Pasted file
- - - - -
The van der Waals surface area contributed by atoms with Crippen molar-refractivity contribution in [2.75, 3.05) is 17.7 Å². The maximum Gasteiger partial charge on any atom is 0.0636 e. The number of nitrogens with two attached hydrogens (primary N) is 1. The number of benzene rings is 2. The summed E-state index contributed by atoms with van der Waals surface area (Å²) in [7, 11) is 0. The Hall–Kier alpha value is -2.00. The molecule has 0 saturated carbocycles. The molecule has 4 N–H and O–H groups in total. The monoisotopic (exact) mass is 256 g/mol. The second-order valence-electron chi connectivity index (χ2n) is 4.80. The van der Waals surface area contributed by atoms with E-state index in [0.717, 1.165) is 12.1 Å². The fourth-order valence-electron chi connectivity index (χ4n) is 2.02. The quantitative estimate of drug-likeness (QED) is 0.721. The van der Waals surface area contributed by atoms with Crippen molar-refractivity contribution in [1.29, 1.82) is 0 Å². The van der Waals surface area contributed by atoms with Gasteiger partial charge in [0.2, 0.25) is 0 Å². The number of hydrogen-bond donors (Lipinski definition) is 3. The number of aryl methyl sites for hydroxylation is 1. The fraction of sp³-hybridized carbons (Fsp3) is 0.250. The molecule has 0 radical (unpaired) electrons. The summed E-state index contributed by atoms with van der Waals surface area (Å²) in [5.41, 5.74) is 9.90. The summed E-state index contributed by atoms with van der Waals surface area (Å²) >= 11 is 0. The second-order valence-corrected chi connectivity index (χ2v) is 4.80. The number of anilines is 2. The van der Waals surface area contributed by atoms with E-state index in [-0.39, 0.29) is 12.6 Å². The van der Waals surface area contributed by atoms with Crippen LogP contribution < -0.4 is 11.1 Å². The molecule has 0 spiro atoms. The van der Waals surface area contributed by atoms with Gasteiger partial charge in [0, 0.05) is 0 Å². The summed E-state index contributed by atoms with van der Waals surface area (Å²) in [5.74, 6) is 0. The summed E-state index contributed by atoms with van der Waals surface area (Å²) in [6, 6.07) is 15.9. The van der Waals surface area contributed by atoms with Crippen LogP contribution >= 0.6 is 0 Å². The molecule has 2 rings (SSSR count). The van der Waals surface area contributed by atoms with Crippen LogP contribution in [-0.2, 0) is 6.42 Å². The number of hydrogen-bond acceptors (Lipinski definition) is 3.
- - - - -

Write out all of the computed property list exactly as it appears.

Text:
The van der Waals surface area contributed by atoms with Crippen molar-refractivity contribution in [2.75, 3.05) is 17.7 Å². The maximum Gasteiger partial charge on any atom is 0.0636 e. The number of nitrogens with two attached hydrogens (primary N) is 1. The number of benzene rings is 2. The summed E-state index contributed by atoms with van der Waals surface area (Å²) in [7, 11) is 0. The Hall–Kier alpha value is -2.00. The molecule has 0 saturated carbocycles. The molecule has 4 N–H and O–H groups in total. The monoisotopic (exact) mass is 256 g/mol. The second-order valence-electron chi connectivity index (χ2n) is 4.80. The van der Waals surface area contributed by atoms with E-state index in [0.717, 1.165) is 12.1 Å². The fourth-order valence-electron chi connectivity index (χ4n) is 2.02. The quantitative estimate of drug-likeness (QED) is 0.721. The van der Waals surface area contributed by atoms with Crippen molar-refractivity contribution in [1.29, 1.82) is 0 Å². The van der Waals surface area contributed by atoms with Gasteiger partial charge in [0.2, 0.25) is 0 Å². The number of hydrogen-bond donors (Lipinski definition) is 3. The number of aryl methyl sites for hydroxylation is 1. The fraction of sp³-hybridized carbons (Fsp3) is 0.250. The molecule has 0 radical (unpaired) electrons. The summed E-state index contributed by atoms with van der Waals surface area (Å²) in [5.41, 5.74) is 9.90. The summed E-state index contributed by atoms with van der Waals surface area (Å²) >= 11 is 0. The second-order valence-corrected chi connectivity index (χ2v) is 4.80. The number of anilines is 2. The van der Waals surface area contributed by atoms with E-state index in [-0.39, 0.29) is 12.6 Å². The van der Waals surface area contributed by atoms with Crippen LogP contribution < -0.4 is 11.1 Å². The molecule has 0 spiro atoms. The van der Waals surface area contributed by atoms with Gasteiger partial charge in [0, 0.05) is 0 Å². The summed E-state index contributed by atoms with van der Waals surface area (Å²) in [5.74, 6) is 0. The summed E-state index contributed by atoms with van der Waals surface area (Å²) in [6, 6.07) is 15.9. The van der Waals surface area contributed by atoms with Crippen LogP contribution >= 0.6 is 0 Å². The molecule has 2 rings (SSSR count). The van der Waals surface area contributed by atoms with Crippen LogP contribution in [-0.2, 0) is 6.42 Å². The number of hydrogen-bond acceptors (Lipinski definition) is 3.